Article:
Presentation on theme: "What makes an argument good? It is often taken to be the case that an argument is good if it is persuasive, that is, if people are inclined to accept it."— Presentation transcript:
What makes an argument good? It is often taken to be the case that an argument is good if it is persuasive, that is, if people are inclined to accept it. People accept all kinds of foolish things. This is no standard of quality. In fact, Western philosophy was born when some people drew a distinction between philosophy and sophistry.
What makes a good argument: Validity – Means that IF the premises are true, then the conclusion has to be Soundness – Means the argument is valid AND – Means that the premises ARE true
Examples: Bill and Hillary Clinton have the same last name People with the same last name are siblings :. Bill and Hillary Clinton are siblings
Example: Whoever wrote the Bible is a great author Charles Dickens wrote the Bible :. Charles Dickens is a great author
Exception: Inductive arguments Sometimes, people try to establish the truth of a generalization by citing numerous examples. This is an example of a kind of reasoning called “Inductive reasoning”. In my experience, few arguments are intended to be inductive, and those that are won’t look like what we’re looking at as arguments.
Inductive reasoning within deductive arguments: Consider: Driving without a seat-belt is dangerous You should not do dangerous things C. You should not drive without a seatbelt This is a valid deductive argument, but is it sound? There might be some dispute about 2, but it’s a general principle, and is settled by deductive means. 1 is probably based on inductive reasoning.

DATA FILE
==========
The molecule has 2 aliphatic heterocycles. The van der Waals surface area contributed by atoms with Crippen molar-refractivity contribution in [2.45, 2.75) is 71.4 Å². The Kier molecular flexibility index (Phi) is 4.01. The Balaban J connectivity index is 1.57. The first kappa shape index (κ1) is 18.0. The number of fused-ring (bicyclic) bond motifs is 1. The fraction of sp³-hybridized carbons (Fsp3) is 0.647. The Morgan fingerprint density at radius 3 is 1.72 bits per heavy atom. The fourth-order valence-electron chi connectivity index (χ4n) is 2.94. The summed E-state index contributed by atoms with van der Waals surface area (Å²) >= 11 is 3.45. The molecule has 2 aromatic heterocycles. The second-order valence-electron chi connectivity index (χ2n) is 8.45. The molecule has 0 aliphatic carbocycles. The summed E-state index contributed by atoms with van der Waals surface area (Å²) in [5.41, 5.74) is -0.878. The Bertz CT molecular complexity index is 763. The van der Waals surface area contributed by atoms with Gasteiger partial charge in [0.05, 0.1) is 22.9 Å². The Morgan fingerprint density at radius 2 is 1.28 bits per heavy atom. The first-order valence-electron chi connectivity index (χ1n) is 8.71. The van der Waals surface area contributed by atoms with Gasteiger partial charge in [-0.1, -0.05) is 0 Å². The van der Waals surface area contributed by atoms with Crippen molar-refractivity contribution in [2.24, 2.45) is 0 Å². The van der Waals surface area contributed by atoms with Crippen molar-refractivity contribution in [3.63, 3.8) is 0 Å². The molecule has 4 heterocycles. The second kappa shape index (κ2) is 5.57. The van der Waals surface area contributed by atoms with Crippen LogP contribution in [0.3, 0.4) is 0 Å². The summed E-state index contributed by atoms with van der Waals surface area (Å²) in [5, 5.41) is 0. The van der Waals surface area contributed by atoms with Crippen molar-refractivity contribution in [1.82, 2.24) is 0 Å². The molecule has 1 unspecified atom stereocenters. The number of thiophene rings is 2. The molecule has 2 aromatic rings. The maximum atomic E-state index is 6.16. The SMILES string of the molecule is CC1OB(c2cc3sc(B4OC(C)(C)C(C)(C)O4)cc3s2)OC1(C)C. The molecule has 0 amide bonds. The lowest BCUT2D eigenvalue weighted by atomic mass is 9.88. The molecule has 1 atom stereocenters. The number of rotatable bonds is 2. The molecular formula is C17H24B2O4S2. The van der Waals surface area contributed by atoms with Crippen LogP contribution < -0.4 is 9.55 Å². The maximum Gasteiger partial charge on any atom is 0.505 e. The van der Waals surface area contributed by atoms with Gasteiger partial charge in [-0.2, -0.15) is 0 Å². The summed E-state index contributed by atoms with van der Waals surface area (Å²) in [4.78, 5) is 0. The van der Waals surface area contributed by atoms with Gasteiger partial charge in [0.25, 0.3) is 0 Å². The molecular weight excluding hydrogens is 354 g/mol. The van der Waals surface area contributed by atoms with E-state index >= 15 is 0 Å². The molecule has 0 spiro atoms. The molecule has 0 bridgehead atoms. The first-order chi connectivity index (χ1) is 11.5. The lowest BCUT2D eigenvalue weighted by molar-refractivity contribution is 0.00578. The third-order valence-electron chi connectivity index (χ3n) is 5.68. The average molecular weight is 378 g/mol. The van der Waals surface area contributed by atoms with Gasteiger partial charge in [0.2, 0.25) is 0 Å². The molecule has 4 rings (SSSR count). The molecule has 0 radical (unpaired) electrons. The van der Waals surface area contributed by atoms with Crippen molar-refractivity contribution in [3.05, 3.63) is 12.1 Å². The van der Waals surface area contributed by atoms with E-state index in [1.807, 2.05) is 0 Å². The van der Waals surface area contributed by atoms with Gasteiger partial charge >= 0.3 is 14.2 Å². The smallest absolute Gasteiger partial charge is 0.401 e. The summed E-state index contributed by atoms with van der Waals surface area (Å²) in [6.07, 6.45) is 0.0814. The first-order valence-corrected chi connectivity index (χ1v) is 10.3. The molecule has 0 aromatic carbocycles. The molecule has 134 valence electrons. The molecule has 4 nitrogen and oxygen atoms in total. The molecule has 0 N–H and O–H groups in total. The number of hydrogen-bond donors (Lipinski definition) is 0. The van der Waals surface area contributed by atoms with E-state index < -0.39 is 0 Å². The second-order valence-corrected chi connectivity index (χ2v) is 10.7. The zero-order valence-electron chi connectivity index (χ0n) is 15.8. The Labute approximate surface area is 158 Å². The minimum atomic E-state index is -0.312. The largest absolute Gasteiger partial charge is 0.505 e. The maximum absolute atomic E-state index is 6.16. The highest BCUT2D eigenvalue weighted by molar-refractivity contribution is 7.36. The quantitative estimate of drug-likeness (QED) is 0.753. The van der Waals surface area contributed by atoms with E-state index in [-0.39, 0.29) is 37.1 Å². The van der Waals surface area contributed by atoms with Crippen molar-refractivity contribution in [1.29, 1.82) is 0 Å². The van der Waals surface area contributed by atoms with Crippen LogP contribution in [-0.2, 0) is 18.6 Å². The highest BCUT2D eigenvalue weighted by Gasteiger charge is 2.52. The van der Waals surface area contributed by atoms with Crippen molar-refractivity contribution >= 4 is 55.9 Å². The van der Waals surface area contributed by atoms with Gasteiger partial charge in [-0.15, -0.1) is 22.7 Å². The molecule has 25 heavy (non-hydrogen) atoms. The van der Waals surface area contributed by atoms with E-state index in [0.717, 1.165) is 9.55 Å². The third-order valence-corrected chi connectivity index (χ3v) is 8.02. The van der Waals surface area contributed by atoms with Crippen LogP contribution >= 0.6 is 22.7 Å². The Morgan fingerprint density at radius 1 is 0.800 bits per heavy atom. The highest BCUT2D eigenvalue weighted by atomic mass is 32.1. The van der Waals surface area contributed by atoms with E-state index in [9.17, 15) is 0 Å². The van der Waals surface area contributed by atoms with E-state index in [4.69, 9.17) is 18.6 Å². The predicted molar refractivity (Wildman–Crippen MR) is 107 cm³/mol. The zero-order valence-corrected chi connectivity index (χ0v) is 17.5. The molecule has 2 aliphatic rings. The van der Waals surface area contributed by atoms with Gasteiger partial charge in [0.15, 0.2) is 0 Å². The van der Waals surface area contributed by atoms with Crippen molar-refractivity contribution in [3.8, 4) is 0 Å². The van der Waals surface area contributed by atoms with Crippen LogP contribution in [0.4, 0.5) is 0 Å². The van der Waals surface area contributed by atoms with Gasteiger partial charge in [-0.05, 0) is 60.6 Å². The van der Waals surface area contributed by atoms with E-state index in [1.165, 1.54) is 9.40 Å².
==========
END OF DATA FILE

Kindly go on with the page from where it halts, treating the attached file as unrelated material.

Science and induction Scientific reasoning is at it heart inductive. Inductive reasoning is at best only strong, because further evidence can call any conclusion into question. This is not to belittle it. Inductive reasoning is useful and unavoidable; this is just how it works.
The principle of charity There are very few true fools out there, so when evaluating an argument or filling in an unstated premise, use a principle of charity. The principle of charity assumes the best possible argument is the argument your opponent intended.
Attacking a Straw Man Attacking a straw man is what happens when you attribute to your opponent an argument or version of their argument that they do not in fact hold. Often, nobody could take such views as are being attacked seriously. This is one more way that people in disputes tend to talk past each other.
Example Protecting the home is anyone’s right, so firearms ought to be legal. Inappropriate assumed premises: - Any weapon is acceptable for protecting the home (even huge cannons and nukes) - All trespassers should be shot on sight - No laws ought to be made that make home- defense harder in any way.
Straw Men When responding to a position, be sure to find out what actual argument you are responding to you, and if it sounds like an argument no reasonable person would accept, you’re probably responding to a position that no reasonable person holds. Congratulations.